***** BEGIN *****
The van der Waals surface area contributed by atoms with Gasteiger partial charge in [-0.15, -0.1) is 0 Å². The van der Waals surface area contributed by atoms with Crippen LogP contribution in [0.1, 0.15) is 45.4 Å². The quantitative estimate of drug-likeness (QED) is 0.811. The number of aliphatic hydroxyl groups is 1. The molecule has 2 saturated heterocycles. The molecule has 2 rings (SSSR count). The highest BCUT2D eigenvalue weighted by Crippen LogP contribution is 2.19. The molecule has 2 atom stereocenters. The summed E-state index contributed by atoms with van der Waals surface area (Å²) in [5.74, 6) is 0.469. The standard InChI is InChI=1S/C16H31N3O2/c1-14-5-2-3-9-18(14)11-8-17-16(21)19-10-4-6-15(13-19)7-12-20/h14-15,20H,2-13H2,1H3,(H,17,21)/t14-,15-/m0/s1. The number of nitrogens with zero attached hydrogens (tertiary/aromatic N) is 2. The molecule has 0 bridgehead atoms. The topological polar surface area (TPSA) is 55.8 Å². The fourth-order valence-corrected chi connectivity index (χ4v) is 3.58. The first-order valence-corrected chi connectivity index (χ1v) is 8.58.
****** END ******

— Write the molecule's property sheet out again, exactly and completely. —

The van der Waals surface area contributed by atoms with Gasteiger partial charge in [-0.15, -0.1) is 0 Å². The van der Waals surface area contributed by atoms with Crippen LogP contribution in [0.1, 0.15) is 45.4 Å². The quantitative estimate of drug-likeness (QED) is 0.811. The number of aliphatic hydroxyl groups is 1. The molecule has 2 saturated heterocycles. The molecule has 2 rings (SSSR count). The highest BCUT2D eigenvalue weighted by Crippen LogP contribution is 2.19. The molecule has 2 atom stereocenters. The summed E-state index contributed by atoms with van der Waals surface area (Å²) in [5.74, 6) is 0.469. The standard InChI is InChI=1S/C16H31N3O2/c1-14-5-2-3-9-18(14)11-8-17-16(21)19-10-4-6-15(13-19)7-12-20/h14-15,20H,2-13H2,1H3,(H,17,21)/t14-,15-/m0/s1. The number of nitrogens with zero attached hydrogens (tertiary/aromatic N) is 2. The molecule has 0 bridgehead atoms. The topological polar surface area (TPSA) is 55.8 Å². The fourth-order valence-corrected chi connectivity index (χ4v) is 3.58. The first-order valence-corrected chi connectivity index (χ1v) is 8.58.